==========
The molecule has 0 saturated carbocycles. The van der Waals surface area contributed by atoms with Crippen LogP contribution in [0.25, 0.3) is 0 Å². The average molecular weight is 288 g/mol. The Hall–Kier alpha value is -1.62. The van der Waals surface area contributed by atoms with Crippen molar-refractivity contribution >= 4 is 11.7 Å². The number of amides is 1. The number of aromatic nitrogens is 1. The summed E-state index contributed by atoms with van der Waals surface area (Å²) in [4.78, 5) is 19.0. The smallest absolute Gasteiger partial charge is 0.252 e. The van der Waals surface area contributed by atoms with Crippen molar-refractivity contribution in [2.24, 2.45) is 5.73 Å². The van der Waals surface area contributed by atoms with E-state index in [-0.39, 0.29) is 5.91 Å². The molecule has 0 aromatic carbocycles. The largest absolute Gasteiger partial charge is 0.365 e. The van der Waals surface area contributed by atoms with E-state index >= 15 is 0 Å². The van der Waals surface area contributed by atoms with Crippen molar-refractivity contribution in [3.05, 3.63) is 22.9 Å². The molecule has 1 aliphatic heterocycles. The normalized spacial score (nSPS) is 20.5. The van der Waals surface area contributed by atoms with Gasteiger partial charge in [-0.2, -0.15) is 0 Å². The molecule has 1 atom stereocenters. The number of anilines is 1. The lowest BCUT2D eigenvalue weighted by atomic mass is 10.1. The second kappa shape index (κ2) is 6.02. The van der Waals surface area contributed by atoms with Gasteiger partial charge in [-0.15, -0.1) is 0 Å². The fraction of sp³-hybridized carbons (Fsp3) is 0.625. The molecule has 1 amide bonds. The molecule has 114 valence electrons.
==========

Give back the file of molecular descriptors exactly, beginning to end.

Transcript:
The molecule has 0 saturated carbocycles. The van der Waals surface area contributed by atoms with Crippen LogP contribution in [0.25, 0.3) is 0 Å². The average molecular weight is 288 g/mol. The Hall–Kier alpha value is -1.62. The van der Waals surface area contributed by atoms with Crippen molar-refractivity contribution >= 4 is 11.7 Å². The number of amides is 1. The number of aromatic nitrogens is 1. The summed E-state index contributed by atoms with van der Waals surface area (Å²) in [4.78, 5) is 19.0. The smallest absolute Gasteiger partial charge is 0.252 e. The van der Waals surface area contributed by atoms with Crippen molar-refractivity contribution in [2.24, 2.45) is 5.73 Å². The van der Waals surface area contributed by atoms with E-state index in [-0.39, 0.29) is 5.91 Å². The molecule has 0 aromatic carbocycles. The largest absolute Gasteiger partial charge is 0.365 e. The van der Waals surface area contributed by atoms with E-state index >= 15 is 0 Å². The van der Waals surface area contributed by atoms with Crippen molar-refractivity contribution in [3.05, 3.63) is 22.9 Å². The molecule has 1 aliphatic heterocycles. The normalized spacial score (nSPS) is 20.5. The van der Waals surface area contributed by atoms with Gasteiger partial charge in [-0.2, -0.15) is 0 Å². The molecule has 1 atom stereocenters. The number of anilines is 1. The lowest BCUT2D eigenvalue weighted by atomic mass is 10.1. The second kappa shape index (κ2) is 6.02. The van der Waals surface area contributed by atoms with Gasteiger partial charge in [-0.15, -0.1) is 0 Å². The fraction of sp³-hybridized carbons (Fsp3) is 0.625. The molecule has 1 amide bonds. The molecule has 114 valence electrons.